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The Surprising Origin of Alaska’s Flag


A wooden version of Alaska’s state flag is now available from Patriot Wood. We really like this wood flag’s simple, elegant design—check out the details at

There are numerous connections between Alaska’s flag and other pieces of Alaskan history, and the origin of its design might surprise you.

Keep reading to learn what a 13-year-old boy, a territory-wide contest, and a forget-me-not flower have to do with Alaska’s flag.

Alaska wood flag from Patriot Wood


Alaska wasn’t yet a state—they didn’t become one until 1959—but they were a territory with a strong identity. After being purchased by the United States from Russia, Alaska had exclusively flown the United States.

The story of this flag began when Alaska ran a contest to design a territory flag in the year 1929. Schoolchildren in grades 7–12 were allowed to participate in this contest.

Over 700 children entered, submitting designs showcasing on the territory’s character with depictions of the Northern lights, polar bears, gold pans, and the midnight sun—all strong representations of what made the land special.

Among the entrants was Benny Benson, a 13-year-old native of Seward, Alaska. Benny was an orphan, and every night before he went to sleep he looked at the stars. His favorite constellation was the Big Dipper.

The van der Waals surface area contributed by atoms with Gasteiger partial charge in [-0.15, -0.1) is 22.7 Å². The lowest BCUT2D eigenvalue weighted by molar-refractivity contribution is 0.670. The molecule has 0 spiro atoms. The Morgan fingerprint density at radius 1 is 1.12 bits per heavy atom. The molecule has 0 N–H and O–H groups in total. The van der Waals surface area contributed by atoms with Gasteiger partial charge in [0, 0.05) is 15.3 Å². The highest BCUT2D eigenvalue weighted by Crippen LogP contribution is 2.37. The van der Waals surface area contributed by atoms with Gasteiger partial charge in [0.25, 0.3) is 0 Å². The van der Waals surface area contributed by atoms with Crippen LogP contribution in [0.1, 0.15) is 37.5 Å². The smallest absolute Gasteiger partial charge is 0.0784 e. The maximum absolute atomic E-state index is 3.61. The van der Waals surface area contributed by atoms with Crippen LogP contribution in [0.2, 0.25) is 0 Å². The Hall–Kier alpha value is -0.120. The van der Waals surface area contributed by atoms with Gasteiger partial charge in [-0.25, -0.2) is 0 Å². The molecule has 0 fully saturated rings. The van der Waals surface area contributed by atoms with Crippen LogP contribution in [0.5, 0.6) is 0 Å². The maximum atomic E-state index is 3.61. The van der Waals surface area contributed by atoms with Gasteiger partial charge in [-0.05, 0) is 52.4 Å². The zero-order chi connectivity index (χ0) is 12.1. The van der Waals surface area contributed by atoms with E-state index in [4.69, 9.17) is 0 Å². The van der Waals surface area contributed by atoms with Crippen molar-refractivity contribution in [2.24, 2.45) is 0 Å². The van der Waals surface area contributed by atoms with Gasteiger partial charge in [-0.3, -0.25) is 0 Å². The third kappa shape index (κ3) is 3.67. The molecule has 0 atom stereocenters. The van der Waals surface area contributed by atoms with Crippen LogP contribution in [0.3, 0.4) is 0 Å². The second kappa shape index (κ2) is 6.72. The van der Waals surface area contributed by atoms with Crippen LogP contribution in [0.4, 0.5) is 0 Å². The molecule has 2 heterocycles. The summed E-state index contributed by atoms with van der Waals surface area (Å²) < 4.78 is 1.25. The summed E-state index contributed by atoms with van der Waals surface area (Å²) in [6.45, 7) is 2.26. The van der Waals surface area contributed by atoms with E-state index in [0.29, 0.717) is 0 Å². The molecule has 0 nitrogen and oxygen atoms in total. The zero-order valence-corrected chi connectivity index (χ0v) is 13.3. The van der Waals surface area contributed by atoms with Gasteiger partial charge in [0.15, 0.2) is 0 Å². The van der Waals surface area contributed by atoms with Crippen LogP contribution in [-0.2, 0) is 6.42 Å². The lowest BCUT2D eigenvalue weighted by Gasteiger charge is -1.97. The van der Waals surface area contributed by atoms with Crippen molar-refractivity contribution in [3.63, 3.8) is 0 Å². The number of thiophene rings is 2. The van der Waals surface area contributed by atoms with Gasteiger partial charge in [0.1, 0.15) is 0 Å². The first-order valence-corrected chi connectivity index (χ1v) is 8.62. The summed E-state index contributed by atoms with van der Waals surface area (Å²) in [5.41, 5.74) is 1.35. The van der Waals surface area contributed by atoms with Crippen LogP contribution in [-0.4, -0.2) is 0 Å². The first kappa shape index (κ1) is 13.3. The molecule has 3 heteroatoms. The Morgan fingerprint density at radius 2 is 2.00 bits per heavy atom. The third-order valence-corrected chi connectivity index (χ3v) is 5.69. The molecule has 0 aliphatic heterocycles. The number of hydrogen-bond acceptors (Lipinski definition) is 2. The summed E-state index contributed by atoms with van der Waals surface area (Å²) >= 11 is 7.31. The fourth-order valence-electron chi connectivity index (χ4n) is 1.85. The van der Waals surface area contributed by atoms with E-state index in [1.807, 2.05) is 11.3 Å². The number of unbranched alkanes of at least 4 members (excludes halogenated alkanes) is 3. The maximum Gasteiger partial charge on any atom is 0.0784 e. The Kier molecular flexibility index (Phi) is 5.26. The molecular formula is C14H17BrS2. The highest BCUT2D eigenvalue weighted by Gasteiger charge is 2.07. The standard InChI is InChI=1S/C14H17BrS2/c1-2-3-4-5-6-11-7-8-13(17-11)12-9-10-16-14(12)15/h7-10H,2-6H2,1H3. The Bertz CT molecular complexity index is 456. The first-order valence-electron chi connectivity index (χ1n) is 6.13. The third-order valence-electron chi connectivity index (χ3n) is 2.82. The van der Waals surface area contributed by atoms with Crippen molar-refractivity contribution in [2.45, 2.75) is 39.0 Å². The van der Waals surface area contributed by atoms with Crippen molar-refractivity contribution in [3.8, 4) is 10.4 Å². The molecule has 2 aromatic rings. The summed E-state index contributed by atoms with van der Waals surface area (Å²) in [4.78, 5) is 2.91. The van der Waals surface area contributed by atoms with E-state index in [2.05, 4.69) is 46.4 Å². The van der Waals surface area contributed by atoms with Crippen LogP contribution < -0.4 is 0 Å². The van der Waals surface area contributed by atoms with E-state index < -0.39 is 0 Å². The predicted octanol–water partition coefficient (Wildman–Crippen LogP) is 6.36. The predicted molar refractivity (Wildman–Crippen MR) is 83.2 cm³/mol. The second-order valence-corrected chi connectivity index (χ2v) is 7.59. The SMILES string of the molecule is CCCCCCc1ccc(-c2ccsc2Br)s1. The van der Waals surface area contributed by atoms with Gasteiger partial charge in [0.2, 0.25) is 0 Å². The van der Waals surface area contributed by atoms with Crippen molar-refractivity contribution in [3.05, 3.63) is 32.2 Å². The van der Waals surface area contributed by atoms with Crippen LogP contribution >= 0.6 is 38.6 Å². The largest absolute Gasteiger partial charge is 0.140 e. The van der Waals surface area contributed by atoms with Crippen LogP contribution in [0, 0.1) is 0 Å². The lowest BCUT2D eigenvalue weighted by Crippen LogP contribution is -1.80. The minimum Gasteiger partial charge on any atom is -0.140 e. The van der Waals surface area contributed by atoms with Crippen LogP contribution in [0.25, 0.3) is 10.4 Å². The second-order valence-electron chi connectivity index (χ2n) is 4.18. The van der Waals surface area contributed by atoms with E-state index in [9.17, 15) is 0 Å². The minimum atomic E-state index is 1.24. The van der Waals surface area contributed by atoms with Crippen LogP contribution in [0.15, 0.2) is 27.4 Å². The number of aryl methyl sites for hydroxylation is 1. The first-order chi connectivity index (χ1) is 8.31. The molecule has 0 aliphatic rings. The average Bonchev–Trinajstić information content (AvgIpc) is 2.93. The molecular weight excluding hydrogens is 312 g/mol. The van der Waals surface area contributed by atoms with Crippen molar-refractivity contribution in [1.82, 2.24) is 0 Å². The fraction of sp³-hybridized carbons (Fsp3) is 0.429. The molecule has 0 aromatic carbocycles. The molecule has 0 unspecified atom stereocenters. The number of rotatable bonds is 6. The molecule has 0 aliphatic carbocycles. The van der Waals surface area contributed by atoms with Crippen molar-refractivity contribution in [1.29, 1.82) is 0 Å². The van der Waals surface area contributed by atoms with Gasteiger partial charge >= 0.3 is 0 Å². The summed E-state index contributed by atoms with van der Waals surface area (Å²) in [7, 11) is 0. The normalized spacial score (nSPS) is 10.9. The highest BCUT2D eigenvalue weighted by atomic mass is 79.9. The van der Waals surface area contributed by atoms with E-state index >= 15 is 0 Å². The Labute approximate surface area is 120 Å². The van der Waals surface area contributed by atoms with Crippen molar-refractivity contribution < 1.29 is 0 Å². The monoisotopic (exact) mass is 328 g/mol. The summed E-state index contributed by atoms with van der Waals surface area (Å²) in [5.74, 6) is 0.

When Benny designed his flag, he thought about Alaska’s night sky and the familiar constellation.

The end result was simple in nature, but powerful. When he submitted his flag, he included this description:

“The blue field is for the Alaska sky and the forget-me-not, an Alaskan flower. The North Star is for the future state of Alaska, the most northerly in the union. The Dipper is for the Great Bear—symbolizing strength.”

The judges praised Benson’s design for “its simplicity, its originality and its symbolism.” And after careful consideration, it was determined the contest’s winner. Benny won $1,000 and an engraved watch for his efforts, and the flag was adopted as the official flag for the Territory of Alaska on May 2, 1927.

When Alaska became a state in 1959, Benson’s flag became the official Alaska state flag.


Benson’s flag is intimately tied to several pieces of Alaskan history.

The blue field’s symbolism (Benson used it to signify Alaska’s forget-me-not flowers) was considered when Alaska’s legislature decided to name the forget-me-not flower the official flower of Alaska.

Alaska’s flag design also inspired a song—“Alaska’s Flag”. Written by two women, the song explains the flag’s various symbols and meaning.

“Eight stars of gold on a field of blue
Alaska’s flag. May it mean to you
The blue of the sea, the evening sky,
The mountain lakes, and the flow’rs nearby;
The gold of the early sourdough’s dreams,
The precious gold of the hills and streams;
The brilliant stars in the northern sky,
The “Bear,” the “Dipper,” and, shining high,
The great North Star with its steady light,
O’er land and sea a beacon bright.
Alaska’s flag to Alaskans dear,
The simple flag of a last frontier.”

“Alaska’s flag” was adopted as the official song of Alaska when it reached statehood in 1959.

Learn more about Alaska’s flag at!

If you’d like to read more about America’s state flags, check out our features on California’s flag, Colorado’s flag, and Arizona’s flag.

Alaska wood flag detail from Patriot Wood


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